Laura: I don’t know. It’s hard to see it now. I see it now as just all a part of each other, all a part of that period of time just because there is a distance now between then, when I was really in it, and now. At the time it was really like dealing with whatever I was dealing with when I was writing the songs or recording the songs. It was very much a real time. Now having travelled around and seeing people embrace those songs and what it means to other people, having people sing back lyrics and having joyful, joyful experiences behind it – changes your perspective on things and you’re able to look at it in a different way.
Bobby: You have one song that you recorded, mixed and mastered that Fat Mike played on that didn’t make the album. Any plans for that song?
Laura: I don’t know. We’ll do something with it eventually. I have a couple hard drives full of things like random songs that we finished when making records that we decided not to put them on the record. There’s a couple from the New Wave sessions, there’s a couple from White Crosses that just never happened. Maybe eventually we’ll do a rarities thing or something – who knows.
Bobby: You mentioned before that you had several friends over the years that helped give you the courage to start the transitioning process, January Hunt was one recent example I saw you talk about. With coming out in Rolling Stone, you made this very personal decision very public – did you hope doing that would help show others suffering through Transgender Dysphoria that they’re not alone there?
Laura: Totally. Just being visible and being out and saying fuck it and accepting something and also connect me with other trans people and connect me with that kind of community which I really needed at the time. It was a big SOS flag in a lot of ways.
Bobby: Over the past few years, there’s been a large amount of public visibility concerning transgender transitioning. You with Rolling Stone, Laverne Cox on the cover of Time and just recently Caitlyn Jenner on the cover of Vanity Fair. However, in your conversation with Stephanie McCarthy about her assault at your show in Australia, you mentioned that you were skeptical about how much of that visibility translates into the general public’s actual education and understanding concerning transgender issues. How can someone balance the act of simply being visible while still educating about the needs?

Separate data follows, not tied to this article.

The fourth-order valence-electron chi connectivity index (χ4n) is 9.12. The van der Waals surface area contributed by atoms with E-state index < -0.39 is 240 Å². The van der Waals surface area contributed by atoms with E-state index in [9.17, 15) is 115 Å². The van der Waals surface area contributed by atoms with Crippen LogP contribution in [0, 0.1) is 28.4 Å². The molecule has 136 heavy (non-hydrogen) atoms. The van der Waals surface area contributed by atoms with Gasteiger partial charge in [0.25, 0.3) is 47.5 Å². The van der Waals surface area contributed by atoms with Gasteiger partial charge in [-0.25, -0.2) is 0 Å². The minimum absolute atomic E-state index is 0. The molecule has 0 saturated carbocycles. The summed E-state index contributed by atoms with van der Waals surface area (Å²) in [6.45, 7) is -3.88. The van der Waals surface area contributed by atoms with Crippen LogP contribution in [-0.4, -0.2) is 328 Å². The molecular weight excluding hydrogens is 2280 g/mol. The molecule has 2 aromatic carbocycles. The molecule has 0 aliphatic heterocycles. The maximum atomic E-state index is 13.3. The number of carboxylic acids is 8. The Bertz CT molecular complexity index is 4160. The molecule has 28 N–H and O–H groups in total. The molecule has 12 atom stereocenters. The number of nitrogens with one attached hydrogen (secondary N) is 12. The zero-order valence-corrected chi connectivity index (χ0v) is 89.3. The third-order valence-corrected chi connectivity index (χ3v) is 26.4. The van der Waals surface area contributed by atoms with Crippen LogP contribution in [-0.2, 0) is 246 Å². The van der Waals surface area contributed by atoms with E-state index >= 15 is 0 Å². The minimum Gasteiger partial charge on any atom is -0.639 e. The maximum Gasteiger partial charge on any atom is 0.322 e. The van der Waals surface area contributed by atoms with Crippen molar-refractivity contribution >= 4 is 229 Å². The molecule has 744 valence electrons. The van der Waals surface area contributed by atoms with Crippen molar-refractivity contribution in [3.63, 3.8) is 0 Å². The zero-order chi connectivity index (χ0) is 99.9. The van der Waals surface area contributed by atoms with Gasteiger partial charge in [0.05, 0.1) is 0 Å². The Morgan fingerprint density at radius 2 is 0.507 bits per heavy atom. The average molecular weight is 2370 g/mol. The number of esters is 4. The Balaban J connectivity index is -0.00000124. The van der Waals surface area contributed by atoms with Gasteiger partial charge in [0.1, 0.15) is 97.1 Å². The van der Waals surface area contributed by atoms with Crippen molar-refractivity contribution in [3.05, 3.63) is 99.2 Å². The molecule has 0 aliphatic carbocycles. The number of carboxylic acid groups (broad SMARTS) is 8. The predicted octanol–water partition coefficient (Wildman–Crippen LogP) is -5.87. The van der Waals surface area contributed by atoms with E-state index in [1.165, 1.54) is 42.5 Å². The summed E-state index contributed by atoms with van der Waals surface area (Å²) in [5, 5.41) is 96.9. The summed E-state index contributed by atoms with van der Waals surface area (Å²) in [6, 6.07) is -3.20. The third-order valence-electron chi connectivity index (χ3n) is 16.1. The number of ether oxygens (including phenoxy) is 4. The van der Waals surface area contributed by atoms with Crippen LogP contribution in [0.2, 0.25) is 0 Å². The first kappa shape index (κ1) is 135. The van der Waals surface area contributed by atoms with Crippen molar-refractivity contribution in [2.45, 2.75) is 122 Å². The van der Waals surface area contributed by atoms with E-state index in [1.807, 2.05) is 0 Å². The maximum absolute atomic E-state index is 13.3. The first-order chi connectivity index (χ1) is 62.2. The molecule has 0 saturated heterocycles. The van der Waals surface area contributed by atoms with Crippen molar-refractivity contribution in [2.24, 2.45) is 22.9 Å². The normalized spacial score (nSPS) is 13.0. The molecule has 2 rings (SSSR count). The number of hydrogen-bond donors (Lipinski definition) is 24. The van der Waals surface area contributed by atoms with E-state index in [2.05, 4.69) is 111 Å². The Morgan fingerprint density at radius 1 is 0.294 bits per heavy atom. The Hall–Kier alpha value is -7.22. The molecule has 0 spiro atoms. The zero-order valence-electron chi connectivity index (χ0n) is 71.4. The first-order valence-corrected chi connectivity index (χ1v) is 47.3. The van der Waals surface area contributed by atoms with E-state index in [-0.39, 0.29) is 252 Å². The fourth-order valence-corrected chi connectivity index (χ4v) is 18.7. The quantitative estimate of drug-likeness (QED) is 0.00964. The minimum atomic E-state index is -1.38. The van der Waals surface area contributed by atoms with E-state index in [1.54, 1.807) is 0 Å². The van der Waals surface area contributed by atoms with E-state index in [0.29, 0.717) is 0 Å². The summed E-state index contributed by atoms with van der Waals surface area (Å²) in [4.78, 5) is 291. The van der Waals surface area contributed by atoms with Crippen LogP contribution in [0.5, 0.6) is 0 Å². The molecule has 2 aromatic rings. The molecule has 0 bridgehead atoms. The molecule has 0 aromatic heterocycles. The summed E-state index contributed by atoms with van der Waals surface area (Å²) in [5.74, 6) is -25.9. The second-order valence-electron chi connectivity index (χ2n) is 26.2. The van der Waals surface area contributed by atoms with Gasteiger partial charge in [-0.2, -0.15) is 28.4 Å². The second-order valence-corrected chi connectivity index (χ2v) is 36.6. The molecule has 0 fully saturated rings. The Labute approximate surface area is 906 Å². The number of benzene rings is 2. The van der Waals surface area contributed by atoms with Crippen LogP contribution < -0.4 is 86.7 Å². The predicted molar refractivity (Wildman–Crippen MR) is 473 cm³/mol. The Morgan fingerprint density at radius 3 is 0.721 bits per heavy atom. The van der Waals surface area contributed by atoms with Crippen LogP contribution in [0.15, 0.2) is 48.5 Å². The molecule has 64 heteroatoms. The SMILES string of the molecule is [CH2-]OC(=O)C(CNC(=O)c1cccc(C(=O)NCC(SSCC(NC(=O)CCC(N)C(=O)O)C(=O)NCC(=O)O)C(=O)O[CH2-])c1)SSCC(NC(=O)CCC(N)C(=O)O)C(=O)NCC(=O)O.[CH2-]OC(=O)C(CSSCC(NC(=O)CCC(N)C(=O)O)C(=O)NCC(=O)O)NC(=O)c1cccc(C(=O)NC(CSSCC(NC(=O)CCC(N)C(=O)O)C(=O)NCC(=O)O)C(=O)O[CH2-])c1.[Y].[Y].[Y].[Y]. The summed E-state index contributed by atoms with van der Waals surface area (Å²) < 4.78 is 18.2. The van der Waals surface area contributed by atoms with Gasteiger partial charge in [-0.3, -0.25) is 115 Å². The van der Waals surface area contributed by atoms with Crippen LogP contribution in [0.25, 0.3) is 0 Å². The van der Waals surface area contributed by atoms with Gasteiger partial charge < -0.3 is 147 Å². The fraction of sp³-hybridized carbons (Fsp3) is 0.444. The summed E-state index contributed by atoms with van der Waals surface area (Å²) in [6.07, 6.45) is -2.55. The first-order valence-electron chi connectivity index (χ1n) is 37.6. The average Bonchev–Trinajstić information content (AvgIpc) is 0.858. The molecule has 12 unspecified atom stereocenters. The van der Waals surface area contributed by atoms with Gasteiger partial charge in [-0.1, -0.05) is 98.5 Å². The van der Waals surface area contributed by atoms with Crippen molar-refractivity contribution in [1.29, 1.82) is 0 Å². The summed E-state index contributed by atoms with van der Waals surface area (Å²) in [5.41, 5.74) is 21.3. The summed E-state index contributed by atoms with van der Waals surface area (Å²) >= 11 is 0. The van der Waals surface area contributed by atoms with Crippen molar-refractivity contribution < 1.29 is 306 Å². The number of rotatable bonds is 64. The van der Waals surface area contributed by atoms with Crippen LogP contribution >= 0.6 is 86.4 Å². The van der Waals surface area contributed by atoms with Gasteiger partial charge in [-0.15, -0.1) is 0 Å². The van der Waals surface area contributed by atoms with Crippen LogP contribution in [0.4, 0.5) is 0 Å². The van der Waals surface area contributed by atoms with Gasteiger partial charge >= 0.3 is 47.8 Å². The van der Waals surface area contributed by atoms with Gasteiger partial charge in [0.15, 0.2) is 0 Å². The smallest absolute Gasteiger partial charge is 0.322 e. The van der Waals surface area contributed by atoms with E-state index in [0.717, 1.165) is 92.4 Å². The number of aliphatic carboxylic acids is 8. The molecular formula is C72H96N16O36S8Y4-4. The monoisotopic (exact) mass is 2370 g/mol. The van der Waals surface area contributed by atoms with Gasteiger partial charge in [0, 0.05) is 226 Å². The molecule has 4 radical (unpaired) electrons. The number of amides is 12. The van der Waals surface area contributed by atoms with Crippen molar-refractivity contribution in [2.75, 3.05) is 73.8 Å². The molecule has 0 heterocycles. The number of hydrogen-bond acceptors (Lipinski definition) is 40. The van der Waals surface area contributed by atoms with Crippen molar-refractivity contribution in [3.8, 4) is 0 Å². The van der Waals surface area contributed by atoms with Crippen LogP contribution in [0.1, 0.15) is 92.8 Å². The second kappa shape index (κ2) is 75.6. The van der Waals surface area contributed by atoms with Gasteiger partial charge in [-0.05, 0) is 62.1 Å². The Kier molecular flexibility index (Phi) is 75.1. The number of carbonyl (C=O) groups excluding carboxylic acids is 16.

Laura: You know, I don’t know. All you can really do is do your best. Be the best version of yourself that you can be and be as honest as you can. Being open and being willing to answer questions is all I can offer to do. Give my perspective. People can listen to that, people can take something from that from or they cannot.
I think that there was a piece that John Oliver did recently on his show that really nailed it. He was talking about the way that people have been accepting of that but at the same time not really supportive. Like there was this one where it was a military officer who was transgender who is being given a medal but at the same time being discharged because they’re trans. Or one with this person giving an impassioned speech about some bathroom bill and everyone on the council patting them on the back and telling them how brave they are, but then passing the bill anyway. It’s just that kind of bull shit.
I think a lot of it still stems from people still viewing it as a mental illness, they have developed this ability to be empathetic but then not respectful. That’s really what needs to happen in a lot of ways. Because the reality is that most transgender don’t have any rights or protection for their jobs, their healthcare, for anything like that. Suicide rates are still 41% of transgender people will attempt suicide. It’s crazy when you look at the statistics. It’s more than a magazine cover. People are still getting attacked, killed, it’s a real thing. That’s what needs to change. But hopefully it all lends itself to educating and pushing it forward. Things have pushed forward. It’s just that things need to push further.
Bobby: You mentioned John Oliver, I always saw a great segment that Jon Stewart on Caitlyn Jenner transitioning and how many news channels were very supportive of her transition but then instantly began focusing on how beautiful she looks, sexy, stunning, hot, amazing and comparing her to other women. “Does she have a better body than Kim Kardashian” or the dress looks like a playboy bunny dress. Instantly it became all focused on her sex appeal and discounted any of her past successes. Do you feel that’s a sad display of sexism in the media along with a way to instantly ignore the real points of the story?